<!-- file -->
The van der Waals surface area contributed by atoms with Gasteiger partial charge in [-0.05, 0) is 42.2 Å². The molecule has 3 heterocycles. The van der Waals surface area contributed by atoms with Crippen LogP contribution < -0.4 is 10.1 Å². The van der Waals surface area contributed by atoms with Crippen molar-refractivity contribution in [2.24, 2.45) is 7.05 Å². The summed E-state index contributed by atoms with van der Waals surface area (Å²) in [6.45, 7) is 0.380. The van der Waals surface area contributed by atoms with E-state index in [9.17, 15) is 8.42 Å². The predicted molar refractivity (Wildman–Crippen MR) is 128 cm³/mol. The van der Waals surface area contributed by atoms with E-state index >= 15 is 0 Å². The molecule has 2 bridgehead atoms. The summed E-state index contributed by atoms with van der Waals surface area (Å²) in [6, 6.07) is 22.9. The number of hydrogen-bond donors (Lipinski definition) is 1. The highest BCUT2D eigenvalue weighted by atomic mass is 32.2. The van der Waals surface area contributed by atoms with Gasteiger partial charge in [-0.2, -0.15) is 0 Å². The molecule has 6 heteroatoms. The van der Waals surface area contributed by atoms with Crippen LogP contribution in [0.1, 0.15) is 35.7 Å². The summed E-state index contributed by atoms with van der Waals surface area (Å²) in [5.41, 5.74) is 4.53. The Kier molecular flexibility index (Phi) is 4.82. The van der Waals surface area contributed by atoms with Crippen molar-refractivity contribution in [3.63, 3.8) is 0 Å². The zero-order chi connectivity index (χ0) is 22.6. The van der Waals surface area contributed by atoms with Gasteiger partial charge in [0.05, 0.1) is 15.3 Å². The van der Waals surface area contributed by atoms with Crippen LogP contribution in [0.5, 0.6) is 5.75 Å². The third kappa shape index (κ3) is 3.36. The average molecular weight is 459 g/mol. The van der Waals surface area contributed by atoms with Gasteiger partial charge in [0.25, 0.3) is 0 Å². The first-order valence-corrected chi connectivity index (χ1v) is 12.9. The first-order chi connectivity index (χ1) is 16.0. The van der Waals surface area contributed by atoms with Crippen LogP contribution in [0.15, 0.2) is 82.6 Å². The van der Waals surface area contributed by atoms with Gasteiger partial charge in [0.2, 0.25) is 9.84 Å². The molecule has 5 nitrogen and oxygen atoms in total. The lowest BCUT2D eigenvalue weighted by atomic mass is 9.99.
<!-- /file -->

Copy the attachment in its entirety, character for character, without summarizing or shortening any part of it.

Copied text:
The van der Waals surface area contributed by atoms with Gasteiger partial charge in [-0.05, 0) is 42.2 Å². The molecule has 3 heterocycles. The van der Waals surface area contributed by atoms with Crippen LogP contribution < -0.4 is 10.1 Å². The van der Waals surface area contributed by atoms with Crippen molar-refractivity contribution in [2.24, 2.45) is 7.05 Å². The summed E-state index contributed by atoms with van der Waals surface area (Å²) in [6.45, 7) is 0.380. The van der Waals surface area contributed by atoms with E-state index in [9.17, 15) is 8.42 Å². The predicted molar refractivity (Wildman–Crippen MR) is 128 cm³/mol. The van der Waals surface area contributed by atoms with E-state index >= 15 is 0 Å². The molecule has 2 bridgehead atoms. The summed E-state index contributed by atoms with van der Waals surface area (Å²) in [6, 6.07) is 22.9. The number of hydrogen-bond donors (Lipinski definition) is 1. The highest BCUT2D eigenvalue weighted by atomic mass is 32.2. The van der Waals surface area contributed by atoms with Gasteiger partial charge in [-0.2, -0.15) is 0 Å². The molecule has 6 heteroatoms. The van der Waals surface area contributed by atoms with Crippen LogP contribution in [0.1, 0.15) is 35.7 Å². The summed E-state index contributed by atoms with van der Waals surface area (Å²) in [5.41, 5.74) is 4.53. The Kier molecular flexibility index (Phi) is 4.82. The van der Waals surface area contributed by atoms with Crippen molar-refractivity contribution in [3.63, 3.8) is 0 Å². The zero-order chi connectivity index (χ0) is 22.6. The van der Waals surface area contributed by atoms with Gasteiger partial charge in [0.05, 0.1) is 15.3 Å². The van der Waals surface area contributed by atoms with Crippen LogP contribution in [0.5, 0.6) is 5.75 Å². The third kappa shape index (κ3) is 3.36. The average molecular weight is 459 g/mol. The van der Waals surface area contributed by atoms with Gasteiger partial charge in [0.25, 0.3) is 0 Å². The first-order valence-corrected chi connectivity index (χ1v) is 12.9. The first-order chi connectivity index (χ1) is 16.0. The van der Waals surface area contributed by atoms with Crippen LogP contribution in [0.15, 0.2) is 82.6 Å². The van der Waals surface area contributed by atoms with Gasteiger partial charge in [0.2, 0.25) is 9.84 Å². The molecule has 5 nitrogen and oxygen atoms in total. The lowest BCUT2D eigenvalue weighted by atomic mass is 9.99.